The London borough of Hounslow punches well above its weight for stately homes; Chiswick House, Osterley Park, Boston Manor. But there's one I'd never properly been to, even after fifteen years of blogging, and it's probably the best of all. It's Syon House, on the Thames between Brentford and Isleworth, and it packs a whole lot of history within its landscaped grounds.
In the 15th century an impressive abbey was built here at Syon which, thanks to royal patronage, became the wealthiest convent in England. It didn't last long, alas, courtesy of the Privatisation of the Monasteries. Chief protagonist Henry VIII imprisoned Catherine Howard here before her execution, and his coffin rested for one night in Syon Abbey on its final journey to Windsor, reputedly oozing fluids from the bloated body. Within 10 years all trace of the abbey had been removed, and a Renaissance style mansion was built in its place.
The 9th Earl of Northumberland acquired the house in 1594, and it's been in the Percy family ever since. It's not their main residence - understandably that's Alnwick Castle - but various heirs have lived here over the years, and the house has been open to the public since 1951. It's damned impressive inside too, a sequence of ornately decorated rooms packed with period furniture and copious works of art - precisely the kind of thing you have lying around when you're one of Britain's oldest and wealthiest dynasties.
The entrance hall is a double cube in Graeco-Roman style, a proper 'wow' with intricate stucco coving and bold mosaic floor. The next room is completely different, dark and square-ish featuring a dozen green columns topped with golden statues (and with a door in the corner leading down to a historical display in the cellar). The refashioned Syon was one of Robert Adam's first commissions, and the ornate interiors truly dazzle.
In the Red Drawing Room are mirrors the equal of Versailles, as well as 239 individually painted roundels on the ceiling. The Long Gallery is probably the most impressive room, over 40 metres in length, and with various finishing touches designed for the amusement of ladies parading through. It required two fireplaces to heat, and doubles up as a library, with one fake bookcase concealing a door out into the gardens. It's said that Lady Jane Grey was offered the English throne in this room, maybe, perhaps.
She's not the only royal with links to the place. Queen Victoria was sent here at the age of 12 to learn courtly etiquette, and her bedroom remains much as she'd have known it on the first floor. The corridors are a bit more spartan up here, passing bedrooms the 20th century Percy family would once have used, indeed their very-1980s selection of reading matter has never been cleared away from a few lowly shelves along Nursery Passage.
Be sure to chat to the volunteers scattered about the place, they're excellent and know their stuff, and there's a heck of a lot of stuff to know. Who's the lady in the portrait, what's the provenance of these curtains, why are there only columns on one side of the room, which American institution was founded by which member of the Percy family? The information sheets you wander round with are very good too - accessibly informative, but detailed rather than dumbed down. Thumbs up to the Historic Houses Association for their ongoing work here.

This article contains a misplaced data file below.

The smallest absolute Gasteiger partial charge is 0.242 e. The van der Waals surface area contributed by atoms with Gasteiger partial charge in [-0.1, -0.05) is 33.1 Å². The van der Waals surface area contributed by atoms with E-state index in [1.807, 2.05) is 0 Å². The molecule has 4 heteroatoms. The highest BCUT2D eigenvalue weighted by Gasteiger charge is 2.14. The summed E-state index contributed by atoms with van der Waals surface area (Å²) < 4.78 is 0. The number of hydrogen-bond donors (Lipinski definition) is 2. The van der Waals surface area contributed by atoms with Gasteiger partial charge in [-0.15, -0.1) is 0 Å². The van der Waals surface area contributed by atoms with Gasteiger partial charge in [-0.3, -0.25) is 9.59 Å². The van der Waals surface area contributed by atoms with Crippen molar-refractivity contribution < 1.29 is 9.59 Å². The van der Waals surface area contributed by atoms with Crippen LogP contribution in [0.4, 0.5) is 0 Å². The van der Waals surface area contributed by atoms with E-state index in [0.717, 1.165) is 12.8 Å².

And then there are the gardens. More visitors come for the gardens than the house, not just because they're open every day of the week rather than merely three. The grounds are vast for London, covering 200 acres of 'unspoilt countryside', in reality landscaped to high heaven by Capability Brown. His tidal water meadows are off limits to all but cattle, and the trout fishery is similarly private, but a not insignificant segment to the north of the house is fully accessible once you've paid up.
Essentially the gardens are a long thin lake surrounded by wooded parkland, with a single path on one side and plenty of room to meander on the other. You'll know them well if you've ever visited Syon's Winter Wonderland, although I suspect they look better in summer daylight blessed with ducks and flowers. The goddess Flora looks down from a column at the broadest point, while grassy paths and boardwalks weave through attractive pastoral beds, and a couple of slender footbridges span the water. The chief target audience will appreciate several benches for a nice sit down.
Most impressive of all is the Great Conservatory, one of the first massive showcase glasshouses, combining symmetrical ironwork and a bulbous central dome. So pioneering was the design that Joseph Paxton visited for inspiration when coming up with his plans for the Crystal Palace. Inside the conservatory is still decked out with cacti, palms and subtropical plants, but also power points for plugging in hospitality-friendly tables and trolleys, should you have the money to hire it out.
An adult ticket for the house and gardens costs £12.50, with 20% off if you can prove you live in one of a dozen local postcodes. You can also get 20% off by claiming to have seen a Syon House advert on the back of a bus and quoting the code BUS17 at the till, which is what I did. A ticket for the gardens costs £7.50, and is available daily, whereas the house is only open to the public on Wednesdays, Thursdays and Sundays. Don't come for the Butterfly House, because that closed ten years ago to be replaced by a Hilton hotel. And if all else fails the Syon Park cafe is hidden inside a Wyevale garden centre, which seems to be where most visitors end up, more's the pity.